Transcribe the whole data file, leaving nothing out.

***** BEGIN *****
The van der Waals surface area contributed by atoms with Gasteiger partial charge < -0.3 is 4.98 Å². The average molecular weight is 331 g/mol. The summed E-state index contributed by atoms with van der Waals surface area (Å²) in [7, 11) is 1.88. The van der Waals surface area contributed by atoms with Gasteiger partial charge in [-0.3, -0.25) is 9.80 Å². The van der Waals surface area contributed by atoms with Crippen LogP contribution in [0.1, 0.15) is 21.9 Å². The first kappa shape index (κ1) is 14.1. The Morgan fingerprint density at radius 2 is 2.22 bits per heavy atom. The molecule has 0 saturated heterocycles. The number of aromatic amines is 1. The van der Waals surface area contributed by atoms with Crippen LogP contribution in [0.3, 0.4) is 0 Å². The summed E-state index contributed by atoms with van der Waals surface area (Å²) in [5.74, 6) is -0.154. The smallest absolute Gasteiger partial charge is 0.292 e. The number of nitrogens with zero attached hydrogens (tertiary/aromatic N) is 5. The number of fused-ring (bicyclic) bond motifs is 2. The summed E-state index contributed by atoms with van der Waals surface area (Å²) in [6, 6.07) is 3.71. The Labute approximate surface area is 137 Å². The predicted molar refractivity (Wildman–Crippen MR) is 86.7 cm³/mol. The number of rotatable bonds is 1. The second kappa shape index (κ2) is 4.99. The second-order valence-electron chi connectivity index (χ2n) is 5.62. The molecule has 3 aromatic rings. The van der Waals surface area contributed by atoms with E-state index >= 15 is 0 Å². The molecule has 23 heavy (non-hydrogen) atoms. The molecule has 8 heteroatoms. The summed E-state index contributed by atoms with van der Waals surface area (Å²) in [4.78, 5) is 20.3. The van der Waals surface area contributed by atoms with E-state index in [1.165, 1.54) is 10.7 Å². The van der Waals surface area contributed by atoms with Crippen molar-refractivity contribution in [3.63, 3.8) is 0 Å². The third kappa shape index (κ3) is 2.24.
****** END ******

The van der Waals surface area contributed by atoms with Gasteiger partial charge < -0.3 is 4.98 Å². The average molecular weight is 331 g/mol. The summed E-state index contributed by atoms with van der Waals surface area (Å²) in [7, 11) is 1.88. The van der Waals surface area contributed by atoms with Gasteiger partial charge in [-0.3, -0.25) is 9.80 Å². The van der Waals surface area contributed by atoms with Crippen LogP contribution in [0.1, 0.15) is 21.9 Å². The first kappa shape index (κ1) is 14.1. The Morgan fingerprint density at radius 2 is 2.22 bits per heavy atom. The molecule has 0 saturated heterocycles. The number of aromatic amines is 1. The van der Waals surface area contributed by atoms with Crippen LogP contribution in [0.3, 0.4) is 0 Å². The summed E-state index contributed by atoms with van der Waals surface area (Å²) in [5.74, 6) is -0.154. The smallest absolute Gasteiger partial charge is 0.292 e. The number of nitrogens with zero attached hydrogens (tertiary/aromatic N) is 5. The number of fused-ring (bicyclic) bond motifs is 2. The summed E-state index contributed by atoms with van der Waals surface area (Å²) in [6, 6.07) is 3.71. The Labute approximate surface area is 137 Å². The predicted molar refractivity (Wildman–Crippen MR) is 86.7 cm³/mol. The number of rotatable bonds is 1. The second kappa shape index (κ2) is 4.99. The second-order valence-electron chi connectivity index (χ2n) is 5.62. The molecule has 3 aromatic rings. The van der Waals surface area contributed by atoms with E-state index >= 15 is 0 Å². The molecule has 23 heavy (non-hydrogen) atoms. The molecule has 8 heteroatoms. The summed E-state index contributed by atoms with van der Waals surface area (Å²) in [4.78, 5) is 20.3. The van der Waals surface area contributed by atoms with E-state index in [1.165, 1.54) is 10.7 Å². The van der Waals surface area contributed by atoms with Crippen molar-refractivity contribution in [3.63, 3.8) is 0 Å². The third kappa shape index (κ3) is 2.24.